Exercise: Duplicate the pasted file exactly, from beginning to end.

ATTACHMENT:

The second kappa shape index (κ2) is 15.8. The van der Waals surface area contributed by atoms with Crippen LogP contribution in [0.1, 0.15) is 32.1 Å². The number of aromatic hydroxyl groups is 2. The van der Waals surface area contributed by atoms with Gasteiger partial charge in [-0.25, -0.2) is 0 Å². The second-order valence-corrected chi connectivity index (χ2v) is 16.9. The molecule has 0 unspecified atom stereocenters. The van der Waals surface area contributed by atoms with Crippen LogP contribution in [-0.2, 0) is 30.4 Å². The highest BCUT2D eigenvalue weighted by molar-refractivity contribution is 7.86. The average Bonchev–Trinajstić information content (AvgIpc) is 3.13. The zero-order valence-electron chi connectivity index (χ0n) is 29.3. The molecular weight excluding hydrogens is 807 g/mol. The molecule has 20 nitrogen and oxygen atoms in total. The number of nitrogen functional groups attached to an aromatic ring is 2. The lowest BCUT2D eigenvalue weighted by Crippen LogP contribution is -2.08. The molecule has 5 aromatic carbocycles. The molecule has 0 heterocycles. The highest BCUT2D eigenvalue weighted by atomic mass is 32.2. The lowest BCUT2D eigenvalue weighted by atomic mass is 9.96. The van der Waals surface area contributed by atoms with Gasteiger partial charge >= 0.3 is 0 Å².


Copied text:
The second kappa shape index (κ2) is 15.8. The van der Waals surface area contributed by atoms with Crippen LogP contribution in [0.1, 0.15) is 32.1 Å². The number of aromatic hydroxyl groups is 2. The van der Waals surface area contributed by atoms with Gasteiger partial charge in [-0.25, -0.2) is 0 Å². The second-order valence-corrected chi connectivity index (χ2v) is 16.9. The molecule has 0 unspecified atom stereocenters. The van der Waals surface area contributed by atoms with Crippen LogP contribution in [-0.2, 0) is 30.4 Å². The highest BCUT2D eigenvalue weighted by molar-refractivity contribution is 7.86. The average Bonchev–Trinajstić information content (AvgIpc) is 3.13. The zero-order valence-electron chi connectivity index (χ0n) is 29.3. The molecular weight excluding hydrogens is 807 g/mol. The molecule has 20 nitrogen and oxygen atoms in total. The number of nitrogen functional groups attached to an aromatic ring is 2. The lowest BCUT2D eigenvalue weighted by Crippen LogP contribution is -2.08. The molecule has 5 aromatic carbocycles. The molecule has 0 heterocycles. The highest BCUT2D eigenvalue weighted by atomic mass is 32.2. The lowest BCUT2D eigenvalue weighted by atomic mass is 9.96. The van der Waals surface area contributed by atoms with Gasteiger partial charge >= 0.3 is 0 Å².